14) I’m pretty good about keeping track of my stuff, and so I was dismayed when I left the power cord to my computer in the Seattle airport (I was distracted by my malfunctioning cell phone). I went looking for a replacement cord in Minneapolis. The nearest store happened to be in the Mall of America. For those of you who don’t know: this is the largest mall in the nation. So large, in fact, it has an amusement park at its center. So large I expected to see vultures circling overhead. You could spend days, weeks, in there. I saw somebody taking a photo of his parking location with his phone so that he could be sure to find his way back to that particular deck. MOA claims to be “one of the top tourist destinations in the nation.” My friends from Minneapolis say they’ve never been there.
15) I carry food with me when I travel — fruit, bread, raisins, etc. I’ve learned to make oatmeal (regular, not instant) in the hotel-room coffee maker. And I also carry an orange reamer to make my own fresh juice because, generally, food on the road sucks, especially if you’re stuck in an airport motel. I used to be a musician on Nevada’s casino circuit and did a lot of travel. So the food thing for me — carrying around groceries and cooking things in my room — started long ago.
The problem is, food often confuses the TSA folk. Is hummus a liquid? Is peanut butter?
I was packing both on this trip. So I scoped out the TSA lines and looked for the drowsiest scanner technicians, then I put the bag with my food in the middle of my several items, making sure to place something questionable — like an empty thermos — in the bin before my food bag (to act as a distraction). It’s not that my food is against the rules, it’s just that the TSA isn’t always sure what the rules are. And sometimes you get these little Napoleons who are itchy to see some excitement: “What is this, sir?”
“You know, bean paste.”
“You’re not supposed to carry more than three ounces of liquids, sir.”
“This isn’t a liquid, it’s a paste.”
“If it moves, it’s a liquid, sir.”
“I’m moving and I’m not a liquid.”
“I’m not asking for an attitude, sir.”
“That’s my lunch you’re holding– hand it to me now and I’ll eat it, then we’ll have no problem, right?”
You see how this could go. Fortunately, I picked the right lines with sleepy TSA techs and I got to keep my lunch every time.
16) I happen to get to the Chicago airport 3 hours early. Apparently this guaranteed that my bag would get loaded onto the wrong plane.
17) It is invigorating and wonderful to visit independent book stores. And I visited some great ones: Elliott Bay in Seattle, Magers & Quinn in Minneapolis, Boswell’s Books in Milwaukee, and Barbara’s Books in Chicago. We have every reason to fear for their well-being. You may recall the boom years of the 1990s when Borders got big and Barnes & Noble sprouted up in every mall in America. It seemed books were here to stay. The abrupt turn in book-seller fortune in recent years leaves many analysts pondering. They point to waning market eaten up by e-books and Amazon, but e-books account for miniscule sales and it’s hard to say, at this point, what will last. We must remember that, for most of our literary history, readers have been a small number of the population. Reading may always be a rarefied pursuit. Never mind that everybody, it seems, wants to be a writer nowadays.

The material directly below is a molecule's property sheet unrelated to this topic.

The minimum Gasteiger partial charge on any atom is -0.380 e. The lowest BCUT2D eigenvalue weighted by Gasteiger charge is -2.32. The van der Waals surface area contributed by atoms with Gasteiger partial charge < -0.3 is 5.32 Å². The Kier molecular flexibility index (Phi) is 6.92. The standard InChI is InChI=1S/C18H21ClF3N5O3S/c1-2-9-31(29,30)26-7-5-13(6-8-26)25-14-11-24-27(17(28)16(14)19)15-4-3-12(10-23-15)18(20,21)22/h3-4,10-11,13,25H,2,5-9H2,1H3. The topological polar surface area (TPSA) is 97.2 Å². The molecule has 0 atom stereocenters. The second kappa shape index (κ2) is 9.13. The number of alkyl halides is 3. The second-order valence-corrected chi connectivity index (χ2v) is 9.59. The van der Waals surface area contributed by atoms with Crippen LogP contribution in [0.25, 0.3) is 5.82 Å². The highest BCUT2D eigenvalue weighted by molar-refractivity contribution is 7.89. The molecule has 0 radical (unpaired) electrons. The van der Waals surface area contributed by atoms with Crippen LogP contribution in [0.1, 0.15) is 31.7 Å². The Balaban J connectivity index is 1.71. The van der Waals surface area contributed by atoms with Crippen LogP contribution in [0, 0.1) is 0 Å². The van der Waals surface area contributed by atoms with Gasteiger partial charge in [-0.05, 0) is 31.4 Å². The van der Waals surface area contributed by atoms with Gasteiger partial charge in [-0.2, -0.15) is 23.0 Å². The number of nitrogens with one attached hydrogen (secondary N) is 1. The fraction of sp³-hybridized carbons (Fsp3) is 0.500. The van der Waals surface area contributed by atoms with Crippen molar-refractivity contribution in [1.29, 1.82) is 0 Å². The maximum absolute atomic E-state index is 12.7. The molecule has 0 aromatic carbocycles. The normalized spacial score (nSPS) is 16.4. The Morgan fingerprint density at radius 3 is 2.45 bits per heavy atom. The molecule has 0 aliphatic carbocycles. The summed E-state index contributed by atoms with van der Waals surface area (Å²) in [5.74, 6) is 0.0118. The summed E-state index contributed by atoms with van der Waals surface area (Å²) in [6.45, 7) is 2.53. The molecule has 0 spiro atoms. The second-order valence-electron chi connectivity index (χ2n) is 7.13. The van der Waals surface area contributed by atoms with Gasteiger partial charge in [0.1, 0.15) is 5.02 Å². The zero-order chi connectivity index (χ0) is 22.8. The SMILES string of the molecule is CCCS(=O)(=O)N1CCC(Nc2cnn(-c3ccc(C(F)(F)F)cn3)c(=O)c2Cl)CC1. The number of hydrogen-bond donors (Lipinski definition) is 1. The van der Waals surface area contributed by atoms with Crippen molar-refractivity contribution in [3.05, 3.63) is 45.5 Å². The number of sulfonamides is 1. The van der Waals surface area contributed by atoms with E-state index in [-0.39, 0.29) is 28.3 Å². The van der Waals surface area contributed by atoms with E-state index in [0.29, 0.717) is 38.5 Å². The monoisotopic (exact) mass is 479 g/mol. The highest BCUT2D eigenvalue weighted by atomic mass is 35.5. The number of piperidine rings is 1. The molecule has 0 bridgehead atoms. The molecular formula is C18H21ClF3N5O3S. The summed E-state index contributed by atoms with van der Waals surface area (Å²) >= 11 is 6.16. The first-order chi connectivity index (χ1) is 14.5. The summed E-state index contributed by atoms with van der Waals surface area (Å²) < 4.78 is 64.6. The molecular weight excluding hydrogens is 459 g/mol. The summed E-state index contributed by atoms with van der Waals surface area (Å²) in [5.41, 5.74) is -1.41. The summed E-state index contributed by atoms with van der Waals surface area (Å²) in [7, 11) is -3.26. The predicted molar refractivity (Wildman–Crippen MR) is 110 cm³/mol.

18) Milwaukee is very much like Baltimore. They are almost the same size, with similar skylines, both sit on the water in the same way (to the left, if you approach from the south), both are blue-collar towns, both known for their distinctive neighborhoods, with lots of local taverns, and both have three syllables (as do their states). They’re so alike that, for years after moving to Baltimore, I often said, “I live in Milwaukee, Maryland.”
19) Whenever I go to the West coast, I realize how much I miss Asian culture. It’s not just the great number of Asian restaurants, it’s also the great number of Asians themselves. And lots of cool Asian art and architecture and fashion and books. I went to a killer Japanese book store, Kinokuniya in Seattle. Here’s the Japanese link, if you want a different visual. Kinokuniya is as authentic as it gets — it’s a huge store packed with everything Japanese, including aisles of anime. I could have spent a day there.
20) How many books did I sell on this first leg of my tour? Enough, I suppose, but not nearly enough. It is said that authors make back the expense of publishing their books if they sell from 3-5,000 copies.
These are probably the last years of book tours for all but the most famous authors because everybody in America is distracted and overbooked and overstimulated and, at the end of the day, exhausted. It’s tough getting even relatives to leave their houses at night. I understand this because I live it too. Still, reading for strangers is a blast, even if just a handful of strangers. So I’m not going to stop unless the bookstores tell me to stop (and plenty do, by the way).
As one respondent to this blog pointed out: niche marketing may be the only, perhaps last, resort for us writers. Nevertheless, in May I’ll go to California and Colorado and who knows where else? And years from now, I’ll tell my students about this strange thing that authors used to do, fly to distant cities to read their books to strangers who, if impressed or intrigued, would pay good money for those paper artifacts that used to crowd the shelves of stores that, quaintly, sold nothing but paper artifacts.